There is more to working in the dive industry than seeing the sights and sharing fish stories, and what I appreciated about my experience was that everyone from interns to full-time veteran staff did their part in all aspects of the business.
I was involved in everything the full-time staff did including guiding divers and snorkellers, assisting with courses, operating the compressor, maintaining boats and equipment, coordinating the delivery of rental dive and watersports equipment, gaining retail experience, and operating the satellite base at Cooper Island.
Not only did I truly participate in each of the above named activities in one way or another, I also felt treated like full-time staff.
From other internship programs I had looked into, this truly did seem unique and worth the gamble-- even hauling tanks, cleaning the head, and scrubbing the boats to “showroom” condition was worth the effort.
“Lines and fenders ready, Captain,” someone would shout as the boat slowed and the crew prepared the boat for docking, an important but sometimes seemingly unnecessary formality as the seasoned crew was usually snapping to it, working together like a well oiled machine.
“Stern on, spring on, bow on,” we’d chime as we safely stepped from the boat to the dock to “take a wrap” and then await the captain’s instruction.
“Ease the bow, take in the slack, good, tie it off,” the Captain would say as we docked at Village Cay Marina (http://www.villagecay.com/ ) or Cooper Island (http://www.cooper-island.com/ ) to pick up guests.
Having been “boating” with my family since before I was school age and being a water skier since age five, I thought I knew boats or at least had some boating experience.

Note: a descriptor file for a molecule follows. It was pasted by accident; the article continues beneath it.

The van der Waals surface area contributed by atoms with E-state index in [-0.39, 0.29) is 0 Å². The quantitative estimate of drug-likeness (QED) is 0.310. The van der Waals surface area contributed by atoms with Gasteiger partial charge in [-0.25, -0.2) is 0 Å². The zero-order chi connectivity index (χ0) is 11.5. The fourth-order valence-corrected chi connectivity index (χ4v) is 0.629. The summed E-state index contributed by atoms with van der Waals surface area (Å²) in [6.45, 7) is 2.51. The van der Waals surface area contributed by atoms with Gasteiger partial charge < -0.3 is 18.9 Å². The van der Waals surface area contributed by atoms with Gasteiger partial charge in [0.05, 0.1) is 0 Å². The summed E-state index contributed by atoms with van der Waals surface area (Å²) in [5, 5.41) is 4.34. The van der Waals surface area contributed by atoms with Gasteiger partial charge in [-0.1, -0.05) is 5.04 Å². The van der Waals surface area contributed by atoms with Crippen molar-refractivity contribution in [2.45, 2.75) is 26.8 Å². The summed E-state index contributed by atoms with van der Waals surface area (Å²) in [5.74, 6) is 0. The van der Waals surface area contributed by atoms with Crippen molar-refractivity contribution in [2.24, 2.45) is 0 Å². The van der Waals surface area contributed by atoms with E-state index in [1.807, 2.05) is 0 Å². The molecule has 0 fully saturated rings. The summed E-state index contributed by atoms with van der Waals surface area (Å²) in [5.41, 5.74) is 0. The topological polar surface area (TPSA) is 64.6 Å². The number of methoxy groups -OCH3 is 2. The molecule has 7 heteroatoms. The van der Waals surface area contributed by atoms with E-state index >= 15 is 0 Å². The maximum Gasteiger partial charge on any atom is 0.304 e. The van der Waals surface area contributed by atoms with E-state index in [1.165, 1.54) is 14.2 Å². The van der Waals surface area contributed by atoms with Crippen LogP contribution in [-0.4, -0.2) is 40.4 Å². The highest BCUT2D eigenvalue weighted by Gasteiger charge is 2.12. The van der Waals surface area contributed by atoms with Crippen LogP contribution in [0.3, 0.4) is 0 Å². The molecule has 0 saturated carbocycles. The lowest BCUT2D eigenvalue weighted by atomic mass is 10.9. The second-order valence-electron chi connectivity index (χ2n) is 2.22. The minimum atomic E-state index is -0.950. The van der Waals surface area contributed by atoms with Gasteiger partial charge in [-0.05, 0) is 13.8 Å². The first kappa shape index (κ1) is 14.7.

Well, I learned quickly that handling a 20-foot ski boat on serene lake waters is completely different from crewing a 26-foot much less 46-foot “dive vessel” in rough seas, temperamental unpredictable winds, rafting with other boats to pick up divers, or helping the captain dock at a less than optimal slip at the marina.
Starting work my first day, my coworkers patiently showed me how to tie the fenders to the boat, to cleat, to prepare for and hook a mooring ball, etc. The coordination of these tasks required a structure and timing unfamiliar to my tendency toward wild abandon and chaos…training my mind to embrace method without the madness was a challenge.
Although, I never quite felt I mastered all the subtleties of knowing when and how to do what, my feelings of inadequacy dissipated some, as my confidence grew and things started to become second nature.
“I make it my duty to take people out of their comfort zones at east once a week,” Ian, my captain of the day and the Operations Manager, commented as I confessed my nervousness at being charged to lead a group of experienced divers on a dive that was uncharted territory to me as well.
Being a visual person, my generally reliable sense of direction relies on memories of buildings, road signs, and names of businesses, etc. Even traveling in other countries where there is little to no English signage, I’ve been able to find my way back to my starting point, even if I didn’t necessarily make it back on the same exact route.
UNDERWATER NAVIGATION IS QUITE A DIFFERENT EXPERIENCE
There are no nicely posted street signs or named buildings and “keep the reef on your right shoulder” while trying to read the compass, count fin kicks, or account for the current or surge don’t necessarily bode well for finding that particular destination on a dive or returning to the right boat.